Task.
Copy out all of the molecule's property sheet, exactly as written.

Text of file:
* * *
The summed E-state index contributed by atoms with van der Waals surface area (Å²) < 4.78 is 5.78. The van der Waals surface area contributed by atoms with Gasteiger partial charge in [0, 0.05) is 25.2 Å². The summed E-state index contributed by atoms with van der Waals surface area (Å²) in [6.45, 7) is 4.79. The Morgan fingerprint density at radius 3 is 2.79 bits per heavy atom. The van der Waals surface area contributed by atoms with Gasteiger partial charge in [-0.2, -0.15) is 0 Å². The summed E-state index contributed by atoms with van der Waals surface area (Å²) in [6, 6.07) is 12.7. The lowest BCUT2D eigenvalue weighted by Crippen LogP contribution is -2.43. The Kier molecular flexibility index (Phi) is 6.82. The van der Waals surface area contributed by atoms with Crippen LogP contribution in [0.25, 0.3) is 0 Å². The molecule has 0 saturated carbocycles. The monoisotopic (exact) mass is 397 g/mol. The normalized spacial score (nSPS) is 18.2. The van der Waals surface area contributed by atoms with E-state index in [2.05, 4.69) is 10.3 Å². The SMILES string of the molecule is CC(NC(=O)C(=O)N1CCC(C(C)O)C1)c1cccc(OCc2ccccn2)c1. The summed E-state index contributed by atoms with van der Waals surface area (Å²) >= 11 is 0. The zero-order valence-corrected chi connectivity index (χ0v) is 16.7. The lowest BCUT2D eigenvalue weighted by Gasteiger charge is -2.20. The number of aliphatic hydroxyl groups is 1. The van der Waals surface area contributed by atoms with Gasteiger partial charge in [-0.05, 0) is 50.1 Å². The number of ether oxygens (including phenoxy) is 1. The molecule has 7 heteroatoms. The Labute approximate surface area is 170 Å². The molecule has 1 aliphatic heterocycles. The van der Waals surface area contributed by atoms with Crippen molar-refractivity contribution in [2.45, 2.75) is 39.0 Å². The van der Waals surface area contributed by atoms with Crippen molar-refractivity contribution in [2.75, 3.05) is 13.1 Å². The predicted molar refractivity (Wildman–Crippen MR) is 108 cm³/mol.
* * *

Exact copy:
The summed E-state index contributed by atoms with van der Waals surface area (Å²) < 4.78 is 5.78. The van der Waals surface area contributed by atoms with Gasteiger partial charge in [0, 0.05) is 25.2 Å². The summed E-state index contributed by atoms with van der Waals surface area (Å²) in [6.45, 7) is 4.79. The Morgan fingerprint density at radius 3 is 2.79 bits per heavy atom. The van der Waals surface area contributed by atoms with Gasteiger partial charge in [-0.2, -0.15) is 0 Å². The summed E-state index contributed by atoms with van der Waals surface area (Å²) in [6, 6.07) is 12.7. The lowest BCUT2D eigenvalue weighted by Crippen LogP contribution is -2.43. The Kier molecular flexibility index (Phi) is 6.82. The van der Waals surface area contributed by atoms with Crippen LogP contribution in [0.25, 0.3) is 0 Å². The molecule has 0 saturated carbocycles. The monoisotopic (exact) mass is 397 g/mol. The normalized spacial score (nSPS) is 18.2. The van der Waals surface area contributed by atoms with E-state index in [2.05, 4.69) is 10.3 Å². The SMILES string of the molecule is CC(NC(=O)C(=O)N1CCC(C(C)O)C1)c1cccc(OCc2ccccn2)c1. The summed E-state index contributed by atoms with van der Waals surface area (Å²) >= 11 is 0. The zero-order valence-corrected chi connectivity index (χ0v) is 16.7. The lowest BCUT2D eigenvalue weighted by Gasteiger charge is -2.20. The number of aliphatic hydroxyl groups is 1. The van der Waals surface area contributed by atoms with Gasteiger partial charge in [-0.05, 0) is 50.1 Å². The number of ether oxygens (including phenoxy) is 1. The molecule has 7 heteroatoms. The Labute approximate surface area is 170 Å². The molecule has 1 aliphatic heterocycles. The van der Waals surface area contributed by atoms with Crippen molar-refractivity contribution in [2.45, 2.75) is 39.0 Å². The van der Waals surface area contributed by atoms with Crippen molar-refractivity contribution in [2.75, 3.05) is 13.1 Å². The predicted molar refractivity (Wildman–Crippen MR) is 108 cm³/mol.